The relatively low cost and short course duration lower entry barriers. Flexibility of timing and sequencing is also an advantage: it is possible to leave arbitrarily long gaps between individual credentials, unlike traditional degrees, where interruptions are typically subject to strict rules. In the best case, micro-credentials support self-regulated learning, whereby learners are active agents who set their own goals and monitor and regulate their progress. Working towards micro-credentials can remind them of their progress to date and what gaps remain (Gish-Lieberman et al., 2021). New technological skills can be incorporated and certified long before they are included in traditional degree curricula. Micro-credentials therefore potentially serve not only credentialing but also motivational and pedagogical functions (Richard et al., 2020).

But critics say that micro-credentials may be harmful or go against the very idea of university education. Some are concerned by the fragmentation of knowledge (Chakroun and Keevy, 2018). Short courses leading to a narrow prespecified skill reduces the scope of curriculum by packaging knowledge in small pieces (Cliff et al., 2022). Further, micro-credentials may be only serving professionals to receive visible certification for skills they already have rather than to actually aid in their acquisition (Kässi and Lehdonvirta, 2018).

The benefits of micro-credentials as part of the overall tertiary education system are yet to be proven outside of specific niches (Oliver, 2021). Large gaps remain in academic research; most publications on the topic are white papers and reports (Selvaratnam and Sankey, 2021). While there was tremendous growth in enrolment in online massive open online courses in 2020, many of which led to micro-credentials, their sustainability remains unclear (Cowie and Sakui, 2022).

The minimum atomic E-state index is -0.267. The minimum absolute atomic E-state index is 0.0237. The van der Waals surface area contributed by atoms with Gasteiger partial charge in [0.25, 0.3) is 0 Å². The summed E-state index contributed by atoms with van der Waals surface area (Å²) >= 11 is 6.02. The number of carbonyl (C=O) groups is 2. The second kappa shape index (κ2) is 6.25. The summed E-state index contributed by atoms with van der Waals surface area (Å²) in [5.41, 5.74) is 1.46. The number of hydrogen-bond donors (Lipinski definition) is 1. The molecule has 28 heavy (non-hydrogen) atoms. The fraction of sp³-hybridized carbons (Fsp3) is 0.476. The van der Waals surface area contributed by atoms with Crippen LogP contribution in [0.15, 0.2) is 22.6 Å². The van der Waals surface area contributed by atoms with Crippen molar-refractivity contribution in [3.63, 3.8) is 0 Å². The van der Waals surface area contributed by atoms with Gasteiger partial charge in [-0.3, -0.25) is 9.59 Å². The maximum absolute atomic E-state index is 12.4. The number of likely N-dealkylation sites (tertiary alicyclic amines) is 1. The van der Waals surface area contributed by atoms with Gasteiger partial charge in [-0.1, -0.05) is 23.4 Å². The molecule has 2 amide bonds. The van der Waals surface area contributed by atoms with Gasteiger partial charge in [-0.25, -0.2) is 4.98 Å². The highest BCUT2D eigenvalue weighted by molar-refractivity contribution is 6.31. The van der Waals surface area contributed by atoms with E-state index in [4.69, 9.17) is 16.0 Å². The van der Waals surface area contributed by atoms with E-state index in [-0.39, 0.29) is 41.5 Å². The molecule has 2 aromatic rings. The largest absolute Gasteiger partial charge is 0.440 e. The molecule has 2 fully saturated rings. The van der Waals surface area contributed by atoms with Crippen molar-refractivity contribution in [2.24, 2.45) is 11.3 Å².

Greater confidence and trust in micro-credentials are undermined by the lack of common definitions, standards and regulations. University and industry stakeholders consider this the biggest barrier to the greater adoption of micro-credentials (HolonIQ, 2021). Part of the problem is that employers can struggle to assess the credibility of credentials due to a lack of structured information. The non-profit Credential Engine identified 1,076,000 unique credentials in the United States alone, of which there were some 430,000 digital badges (Credential Engine, 2022).

This situation is beginning to change, with major governance stakeholders adopting explicit frameworks for the integration of micro-credentials into national and international education, qualifications and training frameworks. Australia has already incorporated micro-credentials into its national qualifications framework, paving the way for their official recognition (Pollard and Vincent, 2022). Following a consultation process, the Malaysian Qualifications Authority in 2020 released a good practice guide for micro-credential providers. Adherence to its quality, design and delivery principles is meant to result in accredited and portable courses that align with other qualifications in the national framework (Brown et al., 2021; Cowie and Sakui, 2022).